What you need to bring depends on the trip you have chosen and the countries or regions you are planning to visit. We suggest that you pack as lightly as possible as your are expected to carry your own luggage. As a rule we try not to have to walk more than 15-20 mintues with your bags which is why we recommend keeping the weight of your bags between 10-15kg/22-30lb. Suitcases are not recommended for G Adventures trips! Most travellers carry a backpack or rolling bag of small to medium size (no XXL ones please!) as they need to fit under the beds when travelling on sleeper trains. You will also need a day pack/bag to carry water, cameras and other electronics like ipods and mobile phones. If your trip involves overnights in homestays, villages or camping then you usually have the opportunity to rent sleeping bags if need be instead of bringing them with you.
Passport (with photocopies)
Travel insurance (with photocopies)
Airline tickets (with photocopies)
Credit or debit card (see personal spending money)
G Adventures vouchers, pre-departure information and dossier
Any entry visas or vaccination certificates required
Day pack for daily personal items
Lock for all bags
Wet wipes / Moist towelettes
Sun hat, Sun block, Sunglasses
Water bottle and Plastic mug for train journeys
Ear plugs for train journeys or light sleepers
Small towel and swim wear
Sturdy walking shoes/Sport sandals
Hiking pants/track pants
Warm clothes for November-February: fleece, jacket, hat and gloves, warm layers
Umbrella or waterproof jacket.
Cover for backpack or plastic bags to keep clothes dry.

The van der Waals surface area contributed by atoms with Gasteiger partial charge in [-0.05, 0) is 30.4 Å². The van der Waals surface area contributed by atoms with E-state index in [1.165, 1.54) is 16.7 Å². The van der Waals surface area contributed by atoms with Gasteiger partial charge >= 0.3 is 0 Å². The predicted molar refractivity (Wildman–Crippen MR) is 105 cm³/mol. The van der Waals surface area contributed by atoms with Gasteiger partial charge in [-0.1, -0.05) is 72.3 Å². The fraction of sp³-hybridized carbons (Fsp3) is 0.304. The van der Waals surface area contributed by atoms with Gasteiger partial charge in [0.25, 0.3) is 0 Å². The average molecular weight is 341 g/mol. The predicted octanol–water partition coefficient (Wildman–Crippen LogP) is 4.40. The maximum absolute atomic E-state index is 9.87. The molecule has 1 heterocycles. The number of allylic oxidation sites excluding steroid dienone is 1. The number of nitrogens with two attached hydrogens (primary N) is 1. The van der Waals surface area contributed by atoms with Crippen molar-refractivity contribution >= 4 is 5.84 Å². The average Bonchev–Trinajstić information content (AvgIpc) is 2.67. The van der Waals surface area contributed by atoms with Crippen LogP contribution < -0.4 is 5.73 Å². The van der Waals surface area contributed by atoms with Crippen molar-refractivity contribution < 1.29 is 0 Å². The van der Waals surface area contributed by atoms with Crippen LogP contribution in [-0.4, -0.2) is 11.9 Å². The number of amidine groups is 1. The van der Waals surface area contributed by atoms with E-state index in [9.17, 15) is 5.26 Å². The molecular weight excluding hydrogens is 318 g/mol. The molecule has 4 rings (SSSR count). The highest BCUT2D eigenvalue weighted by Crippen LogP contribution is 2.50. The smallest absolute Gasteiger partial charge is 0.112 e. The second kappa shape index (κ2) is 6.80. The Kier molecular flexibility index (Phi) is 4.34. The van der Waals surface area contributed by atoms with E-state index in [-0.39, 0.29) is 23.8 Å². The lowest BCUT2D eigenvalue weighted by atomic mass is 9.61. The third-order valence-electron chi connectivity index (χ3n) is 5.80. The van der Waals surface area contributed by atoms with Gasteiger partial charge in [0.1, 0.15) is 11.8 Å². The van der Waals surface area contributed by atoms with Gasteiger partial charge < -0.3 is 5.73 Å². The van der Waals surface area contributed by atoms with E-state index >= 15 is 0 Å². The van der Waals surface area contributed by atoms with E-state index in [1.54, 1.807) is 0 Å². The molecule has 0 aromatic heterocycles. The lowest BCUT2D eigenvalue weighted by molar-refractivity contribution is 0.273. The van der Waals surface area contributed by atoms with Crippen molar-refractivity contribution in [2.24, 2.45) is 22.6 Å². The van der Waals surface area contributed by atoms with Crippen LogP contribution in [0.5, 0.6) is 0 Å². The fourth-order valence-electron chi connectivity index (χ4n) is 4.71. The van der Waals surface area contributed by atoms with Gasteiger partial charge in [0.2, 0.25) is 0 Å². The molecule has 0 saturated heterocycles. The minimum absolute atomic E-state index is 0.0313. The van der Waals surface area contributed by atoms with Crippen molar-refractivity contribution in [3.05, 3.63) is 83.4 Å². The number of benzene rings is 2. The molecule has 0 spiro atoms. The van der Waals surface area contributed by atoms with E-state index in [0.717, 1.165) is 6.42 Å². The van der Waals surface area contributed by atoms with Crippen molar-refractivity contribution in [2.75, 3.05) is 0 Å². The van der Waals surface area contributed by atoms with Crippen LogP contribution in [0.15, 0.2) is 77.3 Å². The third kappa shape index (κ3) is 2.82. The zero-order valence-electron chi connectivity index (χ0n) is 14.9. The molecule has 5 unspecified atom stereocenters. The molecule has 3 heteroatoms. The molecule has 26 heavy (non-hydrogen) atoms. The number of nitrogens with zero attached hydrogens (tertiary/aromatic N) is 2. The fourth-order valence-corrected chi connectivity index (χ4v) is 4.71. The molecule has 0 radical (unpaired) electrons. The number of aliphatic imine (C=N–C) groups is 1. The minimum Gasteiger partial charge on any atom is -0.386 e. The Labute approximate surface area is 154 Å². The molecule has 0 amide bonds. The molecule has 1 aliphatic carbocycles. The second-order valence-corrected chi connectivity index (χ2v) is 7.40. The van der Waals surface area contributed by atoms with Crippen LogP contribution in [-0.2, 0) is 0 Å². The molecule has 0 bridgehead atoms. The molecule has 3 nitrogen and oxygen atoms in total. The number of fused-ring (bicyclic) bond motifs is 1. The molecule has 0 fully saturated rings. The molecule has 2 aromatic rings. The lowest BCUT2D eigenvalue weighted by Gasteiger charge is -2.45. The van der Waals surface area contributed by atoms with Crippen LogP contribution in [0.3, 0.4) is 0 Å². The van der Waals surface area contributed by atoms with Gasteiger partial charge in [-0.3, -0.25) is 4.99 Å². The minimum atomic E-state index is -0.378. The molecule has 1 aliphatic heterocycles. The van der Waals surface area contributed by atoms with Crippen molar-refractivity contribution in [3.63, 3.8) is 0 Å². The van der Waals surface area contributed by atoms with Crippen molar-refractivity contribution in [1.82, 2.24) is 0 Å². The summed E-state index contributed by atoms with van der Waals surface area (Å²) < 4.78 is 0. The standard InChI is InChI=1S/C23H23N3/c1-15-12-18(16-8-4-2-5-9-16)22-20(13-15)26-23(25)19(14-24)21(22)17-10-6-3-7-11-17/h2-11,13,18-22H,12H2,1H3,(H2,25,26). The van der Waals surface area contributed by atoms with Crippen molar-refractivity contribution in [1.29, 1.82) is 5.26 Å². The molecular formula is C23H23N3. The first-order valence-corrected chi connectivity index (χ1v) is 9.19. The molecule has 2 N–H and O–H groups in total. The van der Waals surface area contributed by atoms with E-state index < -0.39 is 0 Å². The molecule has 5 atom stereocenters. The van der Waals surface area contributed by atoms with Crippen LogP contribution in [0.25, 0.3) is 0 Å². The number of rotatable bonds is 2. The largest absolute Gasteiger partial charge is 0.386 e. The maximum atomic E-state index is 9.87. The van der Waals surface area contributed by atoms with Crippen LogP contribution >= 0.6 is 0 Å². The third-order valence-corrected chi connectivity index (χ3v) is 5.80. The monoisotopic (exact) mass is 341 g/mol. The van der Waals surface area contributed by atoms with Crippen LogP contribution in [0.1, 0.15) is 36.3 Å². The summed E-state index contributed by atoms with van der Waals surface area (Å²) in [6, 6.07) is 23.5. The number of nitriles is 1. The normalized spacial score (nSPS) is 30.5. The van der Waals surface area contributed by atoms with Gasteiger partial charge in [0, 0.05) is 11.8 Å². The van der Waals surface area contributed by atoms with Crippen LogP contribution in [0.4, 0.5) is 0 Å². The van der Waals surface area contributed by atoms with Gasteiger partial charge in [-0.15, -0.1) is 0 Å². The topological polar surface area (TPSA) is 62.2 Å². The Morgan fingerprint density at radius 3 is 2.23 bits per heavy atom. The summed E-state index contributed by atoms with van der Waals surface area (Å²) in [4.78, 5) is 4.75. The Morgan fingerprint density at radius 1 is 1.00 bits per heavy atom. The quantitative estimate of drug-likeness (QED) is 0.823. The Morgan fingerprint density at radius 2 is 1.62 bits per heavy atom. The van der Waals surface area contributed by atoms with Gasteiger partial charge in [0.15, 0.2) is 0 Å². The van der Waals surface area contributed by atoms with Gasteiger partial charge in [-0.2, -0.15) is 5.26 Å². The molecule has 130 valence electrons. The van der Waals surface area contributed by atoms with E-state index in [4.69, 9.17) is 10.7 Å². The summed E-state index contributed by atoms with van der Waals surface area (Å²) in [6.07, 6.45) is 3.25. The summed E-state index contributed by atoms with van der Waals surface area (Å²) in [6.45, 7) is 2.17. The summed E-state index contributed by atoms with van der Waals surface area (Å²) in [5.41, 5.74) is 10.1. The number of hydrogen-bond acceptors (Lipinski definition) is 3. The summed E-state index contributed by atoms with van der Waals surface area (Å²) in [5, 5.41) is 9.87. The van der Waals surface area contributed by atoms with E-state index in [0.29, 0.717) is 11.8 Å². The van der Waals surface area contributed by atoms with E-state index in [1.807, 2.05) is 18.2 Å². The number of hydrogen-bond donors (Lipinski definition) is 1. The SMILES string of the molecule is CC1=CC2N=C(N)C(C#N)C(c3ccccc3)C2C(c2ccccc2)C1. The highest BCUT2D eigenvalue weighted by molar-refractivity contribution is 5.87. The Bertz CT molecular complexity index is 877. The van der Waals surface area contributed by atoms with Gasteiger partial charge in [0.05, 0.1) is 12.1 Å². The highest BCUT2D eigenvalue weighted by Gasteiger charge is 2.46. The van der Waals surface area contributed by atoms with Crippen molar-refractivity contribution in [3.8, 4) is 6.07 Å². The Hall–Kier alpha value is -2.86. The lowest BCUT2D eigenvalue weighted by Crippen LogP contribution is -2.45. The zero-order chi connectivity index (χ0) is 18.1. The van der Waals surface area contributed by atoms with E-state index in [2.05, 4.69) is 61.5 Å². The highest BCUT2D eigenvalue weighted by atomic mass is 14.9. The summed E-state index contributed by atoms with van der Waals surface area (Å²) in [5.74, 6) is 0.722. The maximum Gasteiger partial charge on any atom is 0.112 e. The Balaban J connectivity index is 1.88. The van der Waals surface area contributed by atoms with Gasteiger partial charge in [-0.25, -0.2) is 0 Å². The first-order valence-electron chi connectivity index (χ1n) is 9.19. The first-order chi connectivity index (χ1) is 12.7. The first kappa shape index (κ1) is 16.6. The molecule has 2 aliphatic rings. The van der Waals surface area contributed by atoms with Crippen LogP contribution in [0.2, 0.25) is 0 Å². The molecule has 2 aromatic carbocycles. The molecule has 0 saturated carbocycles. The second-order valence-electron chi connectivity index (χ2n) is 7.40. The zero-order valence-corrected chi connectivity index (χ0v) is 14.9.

Camera and film
First-aid kit (should contain lip salve, Aspirin, Band Aids, anti-histamine, Imodium or similar tablets for mild cases of diarrhea, re-hydration powder, extra prescription drugs you may be taking).
Laundry facilities are offered by some of our hotels for a charge. There will be times when you may want to or have to do your own laundry so we suggest you bring non-polluting/biodegradable soap.
Please note that visas for India are the responsibility of the individual traveller. The visa requirements for your trip vary depending on where you are from and where you are going. For the most up to date information please check your governments foreign ministry website or with you travel agent as rules do change. It is important that you check for yourself. For most travellers there will probably have an embassy and consulate in the country that you live in.
Standard Indian tourist visas are good for 6 months with multiple entry and exits. VISA IS NOT AVAILABLE AT PORT OF ENTRY AND must be obtained in advance.
Please note that the Indian government has recently made some changes to visa regulation due to misuse of the Tourist visa. We encourage all passengers to contact the Indian consulate or embassy in their home country to get up to date information on entry requirements. This is especially important for those that are planning on entering India multiple times in a two month period.
Foreigners holding a Tourist Visas, who after initial entry into India plan to visit neighboring Nepal, Bhutan or Sri Lanka and then re-enter into India within 2 months need to get special authorization.
a) If you are already in India you must register with FRRO (Foreign Regional Registration office).
b) If you are still outside of India you must advise consulate or embassy at time of visa application of your plans. You will need to provide supporting documents which includes airline tickets.
If you are departing India to visit a non-neighboring country (all countries other than Nepal, Bhutan or Sri Lanka) and plan to return to India within a 2 month period you may not be able to re-enter.
Detailed Trip Notes